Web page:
good riddance 2020
The world is ready to finally bid adieu to 2020 on a very different-looking New Year's Eve.
New Year's Eve celebrations have been largely scaled back or scrapped this year amid the COVID-19 pandemic. Numerous public fireworks celebrations were canceled, including in Hong Kong, Melbourne, and at the River Thames in London, NBC News reports. Various countries have implemented lockdown measures, and the sale of fireworks was also banned in Germany.
However, a variety of smaller or virtual celebrations were set to take place Thursday. In Australia, for example, a fireworks display went forward above the Sydney Opera House and Harbour Bridge, although crowds were banned from gathering nearby other than in hospitality venues, CNN reports.
A virtual celebration has also been planned in New York City. The Times Square event "will not be open to the public and there are no public spectator viewing areas," the New York City Police Department said, but a "few hundred" people are expected to gather, including frontline workers who received invitations, The New York Times reports. Additionally, New York City's traditional ball drop will be available to watch online, and there will also be performances from artists including Machine Gun Kelly, NPR reports.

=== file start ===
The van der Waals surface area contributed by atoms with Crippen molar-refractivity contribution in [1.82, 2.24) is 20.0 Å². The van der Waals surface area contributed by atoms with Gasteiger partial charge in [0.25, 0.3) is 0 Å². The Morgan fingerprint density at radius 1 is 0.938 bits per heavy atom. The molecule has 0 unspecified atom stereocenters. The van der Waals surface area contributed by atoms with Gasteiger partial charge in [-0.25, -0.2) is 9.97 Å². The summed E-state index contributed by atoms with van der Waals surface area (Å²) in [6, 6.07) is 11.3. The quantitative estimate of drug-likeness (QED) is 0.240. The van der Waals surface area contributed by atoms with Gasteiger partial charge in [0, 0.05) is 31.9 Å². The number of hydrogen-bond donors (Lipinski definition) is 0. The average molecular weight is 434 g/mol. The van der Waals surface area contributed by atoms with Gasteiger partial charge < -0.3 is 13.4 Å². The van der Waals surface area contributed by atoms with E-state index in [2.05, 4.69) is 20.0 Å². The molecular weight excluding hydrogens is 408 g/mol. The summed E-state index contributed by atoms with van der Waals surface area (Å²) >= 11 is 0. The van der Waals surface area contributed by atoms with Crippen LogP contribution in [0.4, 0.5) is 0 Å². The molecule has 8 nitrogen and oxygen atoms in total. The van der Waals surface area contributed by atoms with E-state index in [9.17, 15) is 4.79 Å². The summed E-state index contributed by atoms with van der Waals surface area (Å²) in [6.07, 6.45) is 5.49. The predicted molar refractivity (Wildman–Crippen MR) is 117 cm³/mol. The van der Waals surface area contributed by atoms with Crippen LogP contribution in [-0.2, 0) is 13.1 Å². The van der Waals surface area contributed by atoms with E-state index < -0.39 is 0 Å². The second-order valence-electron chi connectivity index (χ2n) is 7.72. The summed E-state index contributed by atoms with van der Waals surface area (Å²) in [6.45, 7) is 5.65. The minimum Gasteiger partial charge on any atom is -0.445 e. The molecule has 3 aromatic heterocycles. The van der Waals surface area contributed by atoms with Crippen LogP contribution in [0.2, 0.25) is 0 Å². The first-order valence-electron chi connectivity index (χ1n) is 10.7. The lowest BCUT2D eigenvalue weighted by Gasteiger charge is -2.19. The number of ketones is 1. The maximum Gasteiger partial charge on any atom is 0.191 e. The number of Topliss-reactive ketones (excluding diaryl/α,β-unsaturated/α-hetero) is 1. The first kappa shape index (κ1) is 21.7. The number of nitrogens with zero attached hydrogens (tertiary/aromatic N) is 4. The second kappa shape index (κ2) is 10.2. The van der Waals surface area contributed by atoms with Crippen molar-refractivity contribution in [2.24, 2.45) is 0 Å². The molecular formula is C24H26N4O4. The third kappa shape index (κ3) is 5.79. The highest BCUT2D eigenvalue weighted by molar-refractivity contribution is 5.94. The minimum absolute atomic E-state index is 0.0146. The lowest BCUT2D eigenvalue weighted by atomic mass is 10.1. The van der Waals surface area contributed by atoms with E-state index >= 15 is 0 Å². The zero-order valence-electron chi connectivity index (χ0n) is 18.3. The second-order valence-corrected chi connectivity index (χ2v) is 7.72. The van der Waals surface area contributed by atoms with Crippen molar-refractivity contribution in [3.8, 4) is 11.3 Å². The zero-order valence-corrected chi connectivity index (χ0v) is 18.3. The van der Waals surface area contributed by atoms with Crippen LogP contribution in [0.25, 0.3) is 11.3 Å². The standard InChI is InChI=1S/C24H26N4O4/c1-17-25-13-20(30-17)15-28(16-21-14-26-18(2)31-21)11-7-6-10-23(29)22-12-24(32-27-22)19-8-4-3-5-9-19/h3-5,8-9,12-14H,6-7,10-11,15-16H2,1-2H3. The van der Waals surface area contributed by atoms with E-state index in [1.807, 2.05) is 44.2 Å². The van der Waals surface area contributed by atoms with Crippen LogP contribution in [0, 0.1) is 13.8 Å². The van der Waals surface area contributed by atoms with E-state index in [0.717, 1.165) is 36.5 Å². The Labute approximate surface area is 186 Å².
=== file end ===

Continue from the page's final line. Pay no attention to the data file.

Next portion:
New Year's Eve celebrations weren't dramatically disrupted everywhere, though. According to NBC News, New Zealand saw its "celebrations go on largely as usual." And The New York Times reports that while celebrations in China were mostly limited, Wuhan, the city where COVID-19 was first identified, "went ahead with boisterous festivities."
But officials in the U.S. and other countries have urged the public to stay home and not attend large gatherings on New Year's Eve. Nevada Governor Steve Sisolak (D) said Wednesday, per CNN, "If we don't start making smart choices at the start of 2021, we will look a lot and feel a lot more like 2020 than any of us want it to be."